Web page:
[3]. There is no problem of hashma’at kol since the sound is only heard by the wearer of the device. The only problem is the electrical operations of the hearing aid. Indeed, some prohibit the use of hearing aids (Dovev Meisharim, Levushei Yom Tov §15; R. Yosef Shalom Elyashiv cited in Orĥot Shabbat 26:23). However, in practice many have permitted the hearing-impaired to use hearing aids, including Igrot Moshe, OĤ 4:85. Those who maintain that turning on an electrical appliance without an incandescent filament is rabbinically prohibited because it creates a new flow of electricity in the wires do not view increasing the current as a new creative act. At worst, it might be deemed a weekday activity, in which case one may be lenient in the case of a great need. Similarly, for those who believe that turning on an appliance is prohibited on account of Boneh or because it is creating a kli, there is no problem here; since the hearing aid is already on, increasing the current creates nothing new. Based on these rationales, the following authorities permit the use of a hearing aid: R. Shlomo Zalman Auerbach; Tzitz Eliezer 6:6; SSK 34:28; Yabi’a Omer 1:19:19; Minĥat Yitzĥak 2:17. See Encyclopedia Talmudit vol. 18, pp. 731-732. It is true that Rav Kook in Oraĥ Mishpat §71 prohibits speaking into a microphone, because the speech causes electric current to flow. He explains that this cannot be considered grama since the result is direct and immediate. It seems, though, that since the sound waves resulting from normal speech are only converted to electric current once they reach the hearing aid, this can be considered ko’aĥ sheni (“secondary power”), a form of grama, as explained in San. 77b and Ĥullin 16a. Grama is permitted under pressing circumstances, as explained in Shabbat 120a, SA 334:20, and Rema ad loc.; see above, 9:9.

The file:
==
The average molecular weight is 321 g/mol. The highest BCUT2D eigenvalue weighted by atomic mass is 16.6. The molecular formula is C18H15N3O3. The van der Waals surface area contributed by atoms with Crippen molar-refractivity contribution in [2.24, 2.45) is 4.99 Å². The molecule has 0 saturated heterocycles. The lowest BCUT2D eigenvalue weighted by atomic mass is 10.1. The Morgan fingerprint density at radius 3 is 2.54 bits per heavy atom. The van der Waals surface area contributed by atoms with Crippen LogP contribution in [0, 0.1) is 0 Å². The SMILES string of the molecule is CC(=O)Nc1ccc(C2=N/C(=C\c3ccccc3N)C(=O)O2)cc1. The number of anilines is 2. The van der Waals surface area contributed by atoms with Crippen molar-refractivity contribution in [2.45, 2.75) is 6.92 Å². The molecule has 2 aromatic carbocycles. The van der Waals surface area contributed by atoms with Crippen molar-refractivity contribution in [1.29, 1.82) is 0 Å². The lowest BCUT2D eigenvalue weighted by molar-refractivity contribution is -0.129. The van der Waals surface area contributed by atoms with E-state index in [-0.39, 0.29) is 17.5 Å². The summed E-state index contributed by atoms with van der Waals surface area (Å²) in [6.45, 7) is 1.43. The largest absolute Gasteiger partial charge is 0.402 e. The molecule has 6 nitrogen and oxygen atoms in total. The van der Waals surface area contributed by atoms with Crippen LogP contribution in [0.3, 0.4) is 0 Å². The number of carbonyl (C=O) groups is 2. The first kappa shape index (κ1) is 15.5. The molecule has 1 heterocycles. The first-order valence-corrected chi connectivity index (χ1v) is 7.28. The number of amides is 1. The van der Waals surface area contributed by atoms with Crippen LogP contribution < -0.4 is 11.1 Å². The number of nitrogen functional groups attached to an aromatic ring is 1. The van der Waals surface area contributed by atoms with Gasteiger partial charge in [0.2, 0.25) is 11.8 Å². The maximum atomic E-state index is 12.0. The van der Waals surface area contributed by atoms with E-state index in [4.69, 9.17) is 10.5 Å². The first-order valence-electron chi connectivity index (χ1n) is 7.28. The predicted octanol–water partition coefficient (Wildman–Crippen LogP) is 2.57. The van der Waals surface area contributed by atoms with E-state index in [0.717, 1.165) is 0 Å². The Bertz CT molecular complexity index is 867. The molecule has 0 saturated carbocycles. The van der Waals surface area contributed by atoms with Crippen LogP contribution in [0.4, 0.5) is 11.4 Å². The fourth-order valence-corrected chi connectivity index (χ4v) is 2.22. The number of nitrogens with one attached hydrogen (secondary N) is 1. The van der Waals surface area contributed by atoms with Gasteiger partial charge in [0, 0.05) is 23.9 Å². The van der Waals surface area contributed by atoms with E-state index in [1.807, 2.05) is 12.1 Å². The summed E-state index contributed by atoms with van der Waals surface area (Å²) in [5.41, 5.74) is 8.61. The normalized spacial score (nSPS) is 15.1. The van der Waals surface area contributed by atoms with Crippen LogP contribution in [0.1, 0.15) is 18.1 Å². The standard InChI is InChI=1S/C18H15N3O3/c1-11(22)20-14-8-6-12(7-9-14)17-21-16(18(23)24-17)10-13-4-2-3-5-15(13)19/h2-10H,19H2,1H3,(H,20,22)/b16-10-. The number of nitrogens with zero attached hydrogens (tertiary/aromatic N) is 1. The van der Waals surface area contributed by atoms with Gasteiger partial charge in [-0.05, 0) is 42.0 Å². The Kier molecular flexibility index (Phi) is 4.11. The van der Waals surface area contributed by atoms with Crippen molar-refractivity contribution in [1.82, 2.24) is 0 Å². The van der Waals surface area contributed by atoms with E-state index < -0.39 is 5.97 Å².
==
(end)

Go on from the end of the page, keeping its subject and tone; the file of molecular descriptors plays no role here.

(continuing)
[4]. One who uses a microphone fully intends to speak into it, and this is the normal way to amplify a voice, so it is not considered grama. In contrast, if one simply speaks normally in a room that has a baby monitor and thereby projects his voice over the intercom, since this is not the normal way to converse and his mouth is far from the intercom, it is considered ko’aĥ sheni and thus grama, as in the case of a hearing aid (though this requires further study; see Harĥavot). However, since the sound can be heard in the room with the receiver, it is a weekday activity and belittles Shabbat. It might also be considered hashma’at kol (Rema 338:1; Oraĥ Mishpat §71; also see Rema 252:5). In contrast, if the intercom was left on accidentally, then since one who speaks in that room is using it only via grama, and he is not interested in making his voice heard, this is a case of psik reisha de-lo niĥa lei in the case of a rabbinic prohibition, where one may be lenient in a case of need. In pressing circumstances, such as when one is sick, one may be lenient and leave an intercom on. See Terumat Hagoren §79. Yalkut Yosef (vol. 5, pp. 403-405) permits this even le-khatĥila. One should only rely on this leniency under pressing circumstances.